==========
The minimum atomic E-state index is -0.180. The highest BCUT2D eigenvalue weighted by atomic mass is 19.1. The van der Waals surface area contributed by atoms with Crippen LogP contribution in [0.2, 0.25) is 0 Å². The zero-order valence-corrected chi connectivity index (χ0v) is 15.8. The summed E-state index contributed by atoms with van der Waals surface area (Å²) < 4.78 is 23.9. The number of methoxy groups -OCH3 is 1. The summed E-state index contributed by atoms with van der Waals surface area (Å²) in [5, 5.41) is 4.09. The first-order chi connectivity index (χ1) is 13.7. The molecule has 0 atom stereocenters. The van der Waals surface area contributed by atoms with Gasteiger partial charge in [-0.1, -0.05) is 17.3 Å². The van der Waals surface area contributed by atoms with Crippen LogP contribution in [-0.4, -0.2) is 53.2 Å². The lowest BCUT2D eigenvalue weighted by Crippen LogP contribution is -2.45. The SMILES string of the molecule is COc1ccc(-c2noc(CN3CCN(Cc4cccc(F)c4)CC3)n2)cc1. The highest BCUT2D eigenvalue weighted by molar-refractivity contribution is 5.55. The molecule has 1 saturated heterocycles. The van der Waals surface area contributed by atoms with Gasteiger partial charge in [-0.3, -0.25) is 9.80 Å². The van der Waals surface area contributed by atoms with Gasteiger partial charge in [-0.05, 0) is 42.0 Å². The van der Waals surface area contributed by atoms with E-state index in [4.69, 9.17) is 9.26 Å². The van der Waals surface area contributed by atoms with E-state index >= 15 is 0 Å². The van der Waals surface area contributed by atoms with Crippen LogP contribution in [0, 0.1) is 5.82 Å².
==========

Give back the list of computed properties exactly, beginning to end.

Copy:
The minimum atomic E-state index is -0.180. The highest BCUT2D eigenvalue weighted by atomic mass is 19.1. The van der Waals surface area contributed by atoms with Crippen LogP contribution in [0.2, 0.25) is 0 Å². The zero-order valence-corrected chi connectivity index (χ0v) is 15.8. The summed E-state index contributed by atoms with van der Waals surface area (Å²) < 4.78 is 23.9. The number of methoxy groups -OCH3 is 1. The summed E-state index contributed by atoms with van der Waals surface area (Å²) in [5, 5.41) is 4.09. The first-order chi connectivity index (χ1) is 13.7. The molecule has 0 atom stereocenters. The van der Waals surface area contributed by atoms with Gasteiger partial charge in [-0.1, -0.05) is 17.3 Å². The van der Waals surface area contributed by atoms with Crippen LogP contribution in [-0.4, -0.2) is 53.2 Å². The lowest BCUT2D eigenvalue weighted by Crippen LogP contribution is -2.45. The SMILES string of the molecule is COc1ccc(-c2noc(CN3CCN(Cc4cccc(F)c4)CC3)n2)cc1. The highest BCUT2D eigenvalue weighted by molar-refractivity contribution is 5.55. The molecule has 1 saturated heterocycles. The van der Waals surface area contributed by atoms with Gasteiger partial charge in [-0.3, -0.25) is 9.80 Å². The van der Waals surface area contributed by atoms with Gasteiger partial charge in [-0.05, 0) is 42.0 Å². The van der Waals surface area contributed by atoms with E-state index in [4.69, 9.17) is 9.26 Å². The van der Waals surface area contributed by atoms with E-state index >= 15 is 0 Å². The van der Waals surface area contributed by atoms with Crippen LogP contribution in [0, 0.1) is 5.82 Å².